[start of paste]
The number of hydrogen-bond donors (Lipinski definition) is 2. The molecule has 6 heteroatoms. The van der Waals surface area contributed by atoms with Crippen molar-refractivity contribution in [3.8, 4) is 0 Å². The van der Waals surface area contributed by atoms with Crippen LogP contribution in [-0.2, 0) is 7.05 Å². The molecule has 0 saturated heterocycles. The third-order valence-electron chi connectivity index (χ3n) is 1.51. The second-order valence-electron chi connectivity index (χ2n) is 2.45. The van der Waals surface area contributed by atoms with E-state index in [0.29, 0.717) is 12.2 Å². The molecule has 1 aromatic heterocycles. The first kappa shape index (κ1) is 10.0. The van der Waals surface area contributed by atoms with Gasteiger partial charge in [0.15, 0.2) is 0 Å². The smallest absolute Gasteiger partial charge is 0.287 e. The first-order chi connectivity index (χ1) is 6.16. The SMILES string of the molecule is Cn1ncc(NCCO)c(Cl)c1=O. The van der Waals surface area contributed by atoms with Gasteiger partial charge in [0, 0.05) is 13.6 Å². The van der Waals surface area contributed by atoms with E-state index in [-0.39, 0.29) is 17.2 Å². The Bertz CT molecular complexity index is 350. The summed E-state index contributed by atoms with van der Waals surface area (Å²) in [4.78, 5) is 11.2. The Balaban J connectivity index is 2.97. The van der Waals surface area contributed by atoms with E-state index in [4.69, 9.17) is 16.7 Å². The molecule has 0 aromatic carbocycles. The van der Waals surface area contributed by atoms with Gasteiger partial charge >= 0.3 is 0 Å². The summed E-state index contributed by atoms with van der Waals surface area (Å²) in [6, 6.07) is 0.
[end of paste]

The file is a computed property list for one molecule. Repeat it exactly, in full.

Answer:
The number of hydrogen-bond donors (Lipinski definition) is 2. The molecule has 6 heteroatoms. The van der Waals surface area contributed by atoms with Crippen molar-refractivity contribution in [3.8, 4) is 0 Å². The van der Waals surface area contributed by atoms with Crippen LogP contribution in [-0.2, 0) is 7.05 Å². The molecule has 0 saturated heterocycles. The third-order valence-electron chi connectivity index (χ3n) is 1.51. The second-order valence-electron chi connectivity index (χ2n) is 2.45. The van der Waals surface area contributed by atoms with E-state index in [0.29, 0.717) is 12.2 Å². The molecule has 1 aromatic heterocycles. The first kappa shape index (κ1) is 10.0. The van der Waals surface area contributed by atoms with Gasteiger partial charge in [0.15, 0.2) is 0 Å². The smallest absolute Gasteiger partial charge is 0.287 e. The first-order chi connectivity index (χ1) is 6.16. The SMILES string of the molecule is Cn1ncc(NCCO)c(Cl)c1=O. The van der Waals surface area contributed by atoms with Gasteiger partial charge in [0, 0.05) is 13.6 Å². The van der Waals surface area contributed by atoms with E-state index in [-0.39, 0.29) is 17.2 Å². The Bertz CT molecular complexity index is 350. The summed E-state index contributed by atoms with van der Waals surface area (Å²) in [4.78, 5) is 11.2. The Balaban J connectivity index is 2.97. The van der Waals surface area contributed by atoms with E-state index in [4.69, 9.17) is 16.7 Å². The molecule has 0 aromatic carbocycles. The van der Waals surface area contributed by atoms with Gasteiger partial charge >= 0.3 is 0 Å². The summed E-state index contributed by atoms with van der Waals surface area (Å²) in [6, 6.07) is 0.